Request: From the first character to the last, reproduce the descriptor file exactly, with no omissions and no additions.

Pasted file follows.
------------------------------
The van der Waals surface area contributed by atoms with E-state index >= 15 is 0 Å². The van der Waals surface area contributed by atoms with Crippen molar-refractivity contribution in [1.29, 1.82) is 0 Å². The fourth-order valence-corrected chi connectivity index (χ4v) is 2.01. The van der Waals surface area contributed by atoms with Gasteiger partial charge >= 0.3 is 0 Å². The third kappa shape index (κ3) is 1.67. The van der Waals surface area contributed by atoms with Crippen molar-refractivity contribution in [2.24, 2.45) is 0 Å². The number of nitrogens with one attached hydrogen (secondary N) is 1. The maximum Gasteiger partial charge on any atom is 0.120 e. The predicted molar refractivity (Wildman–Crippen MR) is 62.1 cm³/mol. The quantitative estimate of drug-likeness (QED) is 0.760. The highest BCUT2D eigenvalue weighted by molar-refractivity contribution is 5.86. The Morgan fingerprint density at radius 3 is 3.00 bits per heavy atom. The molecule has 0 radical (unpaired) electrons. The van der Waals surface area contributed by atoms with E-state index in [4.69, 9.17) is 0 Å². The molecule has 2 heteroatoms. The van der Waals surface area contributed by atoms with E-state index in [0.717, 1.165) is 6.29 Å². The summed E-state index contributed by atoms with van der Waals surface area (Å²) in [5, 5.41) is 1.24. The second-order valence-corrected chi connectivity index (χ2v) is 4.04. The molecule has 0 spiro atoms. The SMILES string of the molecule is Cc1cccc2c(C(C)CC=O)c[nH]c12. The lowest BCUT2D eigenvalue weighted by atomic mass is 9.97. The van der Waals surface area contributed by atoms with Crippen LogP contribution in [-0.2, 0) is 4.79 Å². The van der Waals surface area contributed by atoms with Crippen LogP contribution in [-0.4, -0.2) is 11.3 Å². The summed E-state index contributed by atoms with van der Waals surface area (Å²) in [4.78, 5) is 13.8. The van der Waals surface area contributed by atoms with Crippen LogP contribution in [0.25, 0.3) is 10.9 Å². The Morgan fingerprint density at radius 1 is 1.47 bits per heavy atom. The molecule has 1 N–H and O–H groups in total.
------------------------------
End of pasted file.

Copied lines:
The van der Waals surface area contributed by atoms with E-state index >= 15 is 0 Å². The van der Waals surface area contributed by atoms with Crippen molar-refractivity contribution in [1.29, 1.82) is 0 Å². The fourth-order valence-corrected chi connectivity index (χ4v) is 2.01. The van der Waals surface area contributed by atoms with Gasteiger partial charge >= 0.3 is 0 Å². The third kappa shape index (κ3) is 1.67. The van der Waals surface area contributed by atoms with Crippen molar-refractivity contribution in [2.24, 2.45) is 0 Å². The number of nitrogens with one attached hydrogen (secondary N) is 1. The maximum Gasteiger partial charge on any atom is 0.120 e. The predicted molar refractivity (Wildman–Crippen MR) is 62.1 cm³/mol. The quantitative estimate of drug-likeness (QED) is 0.760. The highest BCUT2D eigenvalue weighted by molar-refractivity contribution is 5.86. The Morgan fingerprint density at radius 3 is 3.00 bits per heavy atom. The molecule has 0 radical (unpaired) electrons. The van der Waals surface area contributed by atoms with E-state index in [4.69, 9.17) is 0 Å². The molecule has 2 heteroatoms. The van der Waals surface area contributed by atoms with E-state index in [0.717, 1.165) is 6.29 Å². The summed E-state index contributed by atoms with van der Waals surface area (Å²) in [5, 5.41) is 1.24. The second-order valence-corrected chi connectivity index (χ2v) is 4.04. The molecule has 0 spiro atoms. The SMILES string of the molecule is Cc1cccc2c(C(C)CC=O)c[nH]c12. The lowest BCUT2D eigenvalue weighted by atomic mass is 9.97. The van der Waals surface area contributed by atoms with Crippen LogP contribution in [-0.2, 0) is 4.79 Å². The van der Waals surface area contributed by atoms with Crippen LogP contribution in [-0.4, -0.2) is 11.3 Å². The summed E-state index contributed by atoms with van der Waals surface area (Å²) in [4.78, 5) is 13.8. The van der Waals surface area contributed by atoms with Crippen LogP contribution in [0.25, 0.3) is 10.9 Å². The Morgan fingerprint density at radius 1 is 1.47 bits per heavy atom. The molecule has 1 N–H and O–H groups in total.